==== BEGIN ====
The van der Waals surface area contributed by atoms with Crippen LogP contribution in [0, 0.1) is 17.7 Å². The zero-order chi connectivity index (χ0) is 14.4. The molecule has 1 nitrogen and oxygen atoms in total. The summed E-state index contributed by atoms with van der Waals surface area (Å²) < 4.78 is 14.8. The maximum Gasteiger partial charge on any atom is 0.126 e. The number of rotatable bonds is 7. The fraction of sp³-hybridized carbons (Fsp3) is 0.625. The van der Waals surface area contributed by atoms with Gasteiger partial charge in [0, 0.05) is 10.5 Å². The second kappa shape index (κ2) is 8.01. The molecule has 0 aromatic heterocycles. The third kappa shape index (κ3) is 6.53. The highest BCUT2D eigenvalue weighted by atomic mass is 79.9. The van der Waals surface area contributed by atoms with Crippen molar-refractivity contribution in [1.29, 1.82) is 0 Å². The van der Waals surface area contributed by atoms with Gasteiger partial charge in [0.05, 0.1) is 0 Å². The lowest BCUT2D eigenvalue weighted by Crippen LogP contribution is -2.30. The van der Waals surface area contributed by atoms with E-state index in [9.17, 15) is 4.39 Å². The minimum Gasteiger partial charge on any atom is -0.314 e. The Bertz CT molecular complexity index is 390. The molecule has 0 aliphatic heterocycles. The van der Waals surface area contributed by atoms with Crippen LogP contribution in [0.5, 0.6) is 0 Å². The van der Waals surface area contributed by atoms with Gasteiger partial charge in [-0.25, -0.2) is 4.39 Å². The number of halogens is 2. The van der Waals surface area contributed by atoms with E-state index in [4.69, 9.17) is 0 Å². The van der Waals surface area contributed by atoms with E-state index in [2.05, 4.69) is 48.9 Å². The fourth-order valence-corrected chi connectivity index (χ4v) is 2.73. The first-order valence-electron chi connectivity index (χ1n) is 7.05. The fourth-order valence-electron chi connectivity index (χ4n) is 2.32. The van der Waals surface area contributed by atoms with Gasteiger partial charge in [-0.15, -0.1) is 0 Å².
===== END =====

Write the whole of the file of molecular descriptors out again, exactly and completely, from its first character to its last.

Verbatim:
The van der Waals surface area contributed by atoms with Crippen LogP contribution in [0, 0.1) is 17.7 Å². The zero-order chi connectivity index (χ0) is 14.4. The molecule has 1 nitrogen and oxygen atoms in total. The summed E-state index contributed by atoms with van der Waals surface area (Å²) < 4.78 is 14.8. The maximum Gasteiger partial charge on any atom is 0.126 e. The number of rotatable bonds is 7. The fraction of sp³-hybridized carbons (Fsp3) is 0.625. The van der Waals surface area contributed by atoms with Gasteiger partial charge in [0, 0.05) is 10.5 Å². The second kappa shape index (κ2) is 8.01. The molecule has 0 aromatic heterocycles. The third kappa shape index (κ3) is 6.53. The highest BCUT2D eigenvalue weighted by atomic mass is 79.9. The van der Waals surface area contributed by atoms with Crippen molar-refractivity contribution in [1.29, 1.82) is 0 Å². The van der Waals surface area contributed by atoms with Gasteiger partial charge in [0.05, 0.1) is 0 Å². The lowest BCUT2D eigenvalue weighted by Crippen LogP contribution is -2.30. The van der Waals surface area contributed by atoms with E-state index in [9.17, 15) is 4.39 Å². The minimum Gasteiger partial charge on any atom is -0.314 e. The Bertz CT molecular complexity index is 390. The molecule has 0 aliphatic heterocycles. The van der Waals surface area contributed by atoms with Crippen LogP contribution in [0.5, 0.6) is 0 Å². The van der Waals surface area contributed by atoms with Gasteiger partial charge in [-0.25, -0.2) is 4.39 Å². The number of halogens is 2. The van der Waals surface area contributed by atoms with E-state index in [4.69, 9.17) is 0 Å². The van der Waals surface area contributed by atoms with E-state index in [2.05, 4.69) is 48.9 Å². The fourth-order valence-corrected chi connectivity index (χ4v) is 2.73. The first-order valence-electron chi connectivity index (χ1n) is 7.05. The fourth-order valence-electron chi connectivity index (χ4n) is 2.32. The van der Waals surface area contributed by atoms with Gasteiger partial charge in [-0.15, -0.1) is 0 Å².